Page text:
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Third Day, Novel IX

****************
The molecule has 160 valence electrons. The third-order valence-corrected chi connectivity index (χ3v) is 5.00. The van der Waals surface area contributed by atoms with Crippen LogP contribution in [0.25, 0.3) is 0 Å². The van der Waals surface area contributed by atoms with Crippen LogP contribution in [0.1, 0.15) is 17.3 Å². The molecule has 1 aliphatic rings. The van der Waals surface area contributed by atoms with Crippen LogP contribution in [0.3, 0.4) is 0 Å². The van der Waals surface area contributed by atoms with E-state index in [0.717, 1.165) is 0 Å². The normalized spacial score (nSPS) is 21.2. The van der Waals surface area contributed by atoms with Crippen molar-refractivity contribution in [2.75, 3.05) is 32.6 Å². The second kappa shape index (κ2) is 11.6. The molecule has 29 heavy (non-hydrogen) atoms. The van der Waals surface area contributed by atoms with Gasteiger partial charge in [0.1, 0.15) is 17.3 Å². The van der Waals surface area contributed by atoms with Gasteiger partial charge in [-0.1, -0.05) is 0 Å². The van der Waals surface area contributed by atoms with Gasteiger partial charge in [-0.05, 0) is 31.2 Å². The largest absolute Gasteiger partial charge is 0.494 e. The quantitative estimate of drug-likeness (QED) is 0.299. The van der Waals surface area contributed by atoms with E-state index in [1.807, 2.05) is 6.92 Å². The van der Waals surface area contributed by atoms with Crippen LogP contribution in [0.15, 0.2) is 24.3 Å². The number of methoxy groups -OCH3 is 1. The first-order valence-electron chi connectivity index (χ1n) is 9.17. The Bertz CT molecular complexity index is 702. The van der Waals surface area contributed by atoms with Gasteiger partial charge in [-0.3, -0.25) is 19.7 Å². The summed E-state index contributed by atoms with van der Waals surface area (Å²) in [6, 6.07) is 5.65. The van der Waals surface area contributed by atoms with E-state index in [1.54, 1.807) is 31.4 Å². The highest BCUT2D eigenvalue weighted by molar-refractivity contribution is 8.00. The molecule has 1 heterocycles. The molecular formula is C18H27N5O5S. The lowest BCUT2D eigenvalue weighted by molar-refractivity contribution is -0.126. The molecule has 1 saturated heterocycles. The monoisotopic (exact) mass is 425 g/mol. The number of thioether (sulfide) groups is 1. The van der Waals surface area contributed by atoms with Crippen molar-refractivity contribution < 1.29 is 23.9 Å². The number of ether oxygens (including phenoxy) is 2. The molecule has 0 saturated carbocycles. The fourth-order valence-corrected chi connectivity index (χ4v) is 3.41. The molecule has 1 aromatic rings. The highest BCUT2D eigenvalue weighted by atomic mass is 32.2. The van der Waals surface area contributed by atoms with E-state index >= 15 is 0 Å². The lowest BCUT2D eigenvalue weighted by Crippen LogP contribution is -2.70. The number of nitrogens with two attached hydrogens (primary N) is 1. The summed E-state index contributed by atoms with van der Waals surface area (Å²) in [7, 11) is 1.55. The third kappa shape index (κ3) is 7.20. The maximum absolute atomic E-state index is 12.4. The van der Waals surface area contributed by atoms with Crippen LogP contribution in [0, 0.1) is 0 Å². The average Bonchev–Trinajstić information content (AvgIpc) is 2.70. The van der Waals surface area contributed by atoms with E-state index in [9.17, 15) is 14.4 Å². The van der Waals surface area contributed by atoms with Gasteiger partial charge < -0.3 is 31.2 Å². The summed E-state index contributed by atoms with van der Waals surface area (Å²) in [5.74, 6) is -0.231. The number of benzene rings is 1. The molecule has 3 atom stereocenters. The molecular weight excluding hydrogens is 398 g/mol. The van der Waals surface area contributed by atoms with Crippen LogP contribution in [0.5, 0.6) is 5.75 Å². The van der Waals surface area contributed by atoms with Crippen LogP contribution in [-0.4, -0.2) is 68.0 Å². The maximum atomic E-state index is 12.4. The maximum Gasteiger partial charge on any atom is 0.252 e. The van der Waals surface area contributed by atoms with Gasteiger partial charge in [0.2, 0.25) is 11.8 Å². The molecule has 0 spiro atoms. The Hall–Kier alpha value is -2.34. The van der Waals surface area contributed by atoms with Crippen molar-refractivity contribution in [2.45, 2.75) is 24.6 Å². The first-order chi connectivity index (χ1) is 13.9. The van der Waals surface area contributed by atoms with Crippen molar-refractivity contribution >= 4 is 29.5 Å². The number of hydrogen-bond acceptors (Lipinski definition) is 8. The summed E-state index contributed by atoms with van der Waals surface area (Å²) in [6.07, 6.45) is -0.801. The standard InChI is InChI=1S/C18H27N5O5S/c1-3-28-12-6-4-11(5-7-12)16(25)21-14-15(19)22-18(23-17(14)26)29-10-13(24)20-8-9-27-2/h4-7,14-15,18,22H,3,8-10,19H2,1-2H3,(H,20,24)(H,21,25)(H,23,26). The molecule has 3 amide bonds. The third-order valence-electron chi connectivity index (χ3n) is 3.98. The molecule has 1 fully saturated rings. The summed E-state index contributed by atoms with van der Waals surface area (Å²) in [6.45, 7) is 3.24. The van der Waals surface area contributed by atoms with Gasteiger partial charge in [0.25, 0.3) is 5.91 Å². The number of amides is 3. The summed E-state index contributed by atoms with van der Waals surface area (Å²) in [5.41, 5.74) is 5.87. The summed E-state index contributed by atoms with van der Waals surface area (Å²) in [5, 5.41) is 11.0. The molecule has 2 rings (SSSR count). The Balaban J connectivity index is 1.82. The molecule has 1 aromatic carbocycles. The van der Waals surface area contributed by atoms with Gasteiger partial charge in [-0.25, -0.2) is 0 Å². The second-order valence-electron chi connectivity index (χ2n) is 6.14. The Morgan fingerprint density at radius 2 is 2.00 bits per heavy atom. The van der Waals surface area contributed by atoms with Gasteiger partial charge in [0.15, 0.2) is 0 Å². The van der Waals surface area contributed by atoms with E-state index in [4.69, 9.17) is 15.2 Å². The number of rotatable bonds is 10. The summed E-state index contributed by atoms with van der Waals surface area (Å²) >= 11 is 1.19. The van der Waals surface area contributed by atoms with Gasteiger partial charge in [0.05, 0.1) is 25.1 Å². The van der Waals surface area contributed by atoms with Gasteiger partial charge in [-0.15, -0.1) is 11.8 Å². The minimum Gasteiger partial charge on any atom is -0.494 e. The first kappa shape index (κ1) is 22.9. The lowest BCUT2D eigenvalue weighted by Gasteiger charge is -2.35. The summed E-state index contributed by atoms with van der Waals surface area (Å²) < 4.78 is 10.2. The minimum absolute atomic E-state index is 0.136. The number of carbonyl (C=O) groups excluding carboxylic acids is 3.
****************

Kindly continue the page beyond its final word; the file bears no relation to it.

Now it so befell that the very next day she saw Bertrand pass in front of the inn on horseback at the head of his company; and though she knew him very well, nevertheless she asked the good woman of the inn who he was. [036] The hostess replied: "'Tis a foreign gentleman--Count Bertrand they call him--a very pleasant gentleman, and courteous, and much beloved in this city; and he is in the last degree enamoured of one of our neighbours here, who is a gentlewoman, but in poor circumstances. A very virtuous damsel she is too, and, being as yet unmarried by reason of her poverty, she lives with her mother, who is an excellent and most discreet lady, but for whom, perchance, she would before now have yielded and gratified the Count's desire." [037] No word of this was lost on the lady; she pondered and meditated every detail with the closest attention, and having laid it all to heart, took her resolution: she ascertained the names and abode of the lady and her daughter that the Count loved, and hied her one day privily, wearing her pilgrim's weeds, to their house, where she found the lady and her daughter in very evident poverty, and after greeting them, told the lady that, if it were agreeable to her, she would speak with her. [038] The gentlewoman rose and signified her willingness to listen to what she had to say; so they went into a room by themselves and sate down, and then the Countess began thus: "Madam, methinks you are, as I am, under Fortune's frown; but perchance you have it in your power, if you are so minded, to afford solace to both of us." [039] The lady answered that, so she might honourably find it, solace indeed was what she craved most of all things in the world. [040] Whereupon the Countess continued: "I must first be assured of your faith, wherein if I confide and am deceived, the interests of both of us will suffer." [041] "Have no fear," said the gentlewoman, "speak your whole mind without reserve, for you will find that there is no deceit in me." [042] So the Countess told who she was, and the whole course of her love affair, from its commencement to that hour, on such wise that the gentlewoman, believing her story the more readily that she had already heard it in part from others, was touched with compassion for her. The narrative of her woes complete, the Countess added: "Now that you have heard my misfortunes, you know the two conditions that I must fulfil, if I would come by my husband; nor know I any other person than you, that may enable me to fulfil them; but so you may, if this which I hear is true, to wit, that my husband is in the last degree enamoured of your daughter." [043] "Madam," replied the gentlewoman, "I know not if the Count loves my daughter, but true it is that he makes great shew of loving her; but how may this enable me to do aught for you in the matter that you have at heart?" [044] "The how, madam," returned the Countess, "I will shortly explain to you; but you shall first hear what I intend shall ensue, if you serve me. Your daughter, I see, is fair and of marriageable age, and, by what I have learned and may well understand, 'tis because you have not the wherewith to marry her that you keep her at home. Now, in recompense of the service that you shall do me, I mean to provide her forthwith from my own moneys with such a dowry as you yourself shall deem adequate for her marriage." [045] The lady was too needy not to be gratified by the proposal; but, nevertheless, with the true spirit of the gentlewoman, she answered: "Nay but, madam, tell me that which I may do for you, and if it shall be such as I may honourably do, gladly will I do it, and then you shall do as you may be minded."[046]Said then the Countess: "I require of you, that through some one in whom you trust you send word to the Count, my husband, that your daughter is ready to yield herself entirely to his will, so she may be sure that he loves her even as he professes; whereof she will never be convinced, until he send her the ring which he wears on his finger, and which, she understands, he prizes so much: which, being sent, you shall give to me, [047] and shall then send him word that your daughter is ready to do his pleasure, and, having brought him hither secretly, you shall contrive that I lie by his side instead of your daughter. Perchance, by God's grace I shall conceive, and so, having his ring on my finger, and a son gotten of him on my arm, shall have him for my own again, and live with him even as a wife should live with her husband, and owe it all to you."